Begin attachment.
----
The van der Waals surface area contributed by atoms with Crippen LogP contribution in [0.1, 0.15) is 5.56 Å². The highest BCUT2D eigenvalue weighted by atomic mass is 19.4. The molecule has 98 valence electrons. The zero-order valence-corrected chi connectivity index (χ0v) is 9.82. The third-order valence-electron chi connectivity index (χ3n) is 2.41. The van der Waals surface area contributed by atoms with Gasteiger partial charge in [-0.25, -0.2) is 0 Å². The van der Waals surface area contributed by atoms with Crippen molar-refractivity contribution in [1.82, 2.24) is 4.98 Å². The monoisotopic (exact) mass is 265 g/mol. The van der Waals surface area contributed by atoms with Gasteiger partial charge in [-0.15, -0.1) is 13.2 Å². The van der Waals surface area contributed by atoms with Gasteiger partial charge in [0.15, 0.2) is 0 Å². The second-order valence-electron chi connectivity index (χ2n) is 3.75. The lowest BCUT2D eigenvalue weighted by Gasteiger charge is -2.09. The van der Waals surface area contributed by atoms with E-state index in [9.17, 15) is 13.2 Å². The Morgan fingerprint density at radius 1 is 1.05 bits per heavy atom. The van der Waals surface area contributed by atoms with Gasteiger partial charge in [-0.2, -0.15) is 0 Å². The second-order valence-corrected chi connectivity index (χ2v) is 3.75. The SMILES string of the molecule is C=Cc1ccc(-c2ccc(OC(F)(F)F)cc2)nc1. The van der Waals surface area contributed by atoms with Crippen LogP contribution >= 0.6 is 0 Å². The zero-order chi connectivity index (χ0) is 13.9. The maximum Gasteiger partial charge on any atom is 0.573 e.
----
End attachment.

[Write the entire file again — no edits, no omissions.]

The van der Waals surface area contributed by atoms with Crippen LogP contribution in [0.1, 0.15) is 5.56 Å². The highest BCUT2D eigenvalue weighted by atomic mass is 19.4. The molecule has 98 valence electrons. The zero-order valence-corrected chi connectivity index (χ0v) is 9.82. The third-order valence-electron chi connectivity index (χ3n) is 2.41. The van der Waals surface area contributed by atoms with Gasteiger partial charge in [-0.25, -0.2) is 0 Å². The van der Waals surface area contributed by atoms with Crippen molar-refractivity contribution in [1.82, 2.24) is 4.98 Å². The monoisotopic (exact) mass is 265 g/mol. The van der Waals surface area contributed by atoms with Gasteiger partial charge in [-0.15, -0.1) is 13.2 Å². The van der Waals surface area contributed by atoms with Gasteiger partial charge in [0.15, 0.2) is 0 Å². The second-order valence-electron chi connectivity index (χ2n) is 3.75. The lowest BCUT2D eigenvalue weighted by Gasteiger charge is -2.09. The van der Waals surface area contributed by atoms with E-state index in [9.17, 15) is 13.2 Å². The Morgan fingerprint density at radius 1 is 1.05 bits per heavy atom. The van der Waals surface area contributed by atoms with Gasteiger partial charge in [-0.2, -0.15) is 0 Å². The second-order valence-corrected chi connectivity index (χ2v) is 3.75. The SMILES string of the molecule is C=Cc1ccc(-c2ccc(OC(F)(F)F)cc2)nc1. The van der Waals surface area contributed by atoms with Crippen LogP contribution >= 0.6 is 0 Å². The zero-order chi connectivity index (χ0) is 13.9. The maximum Gasteiger partial charge on any atom is 0.573 e.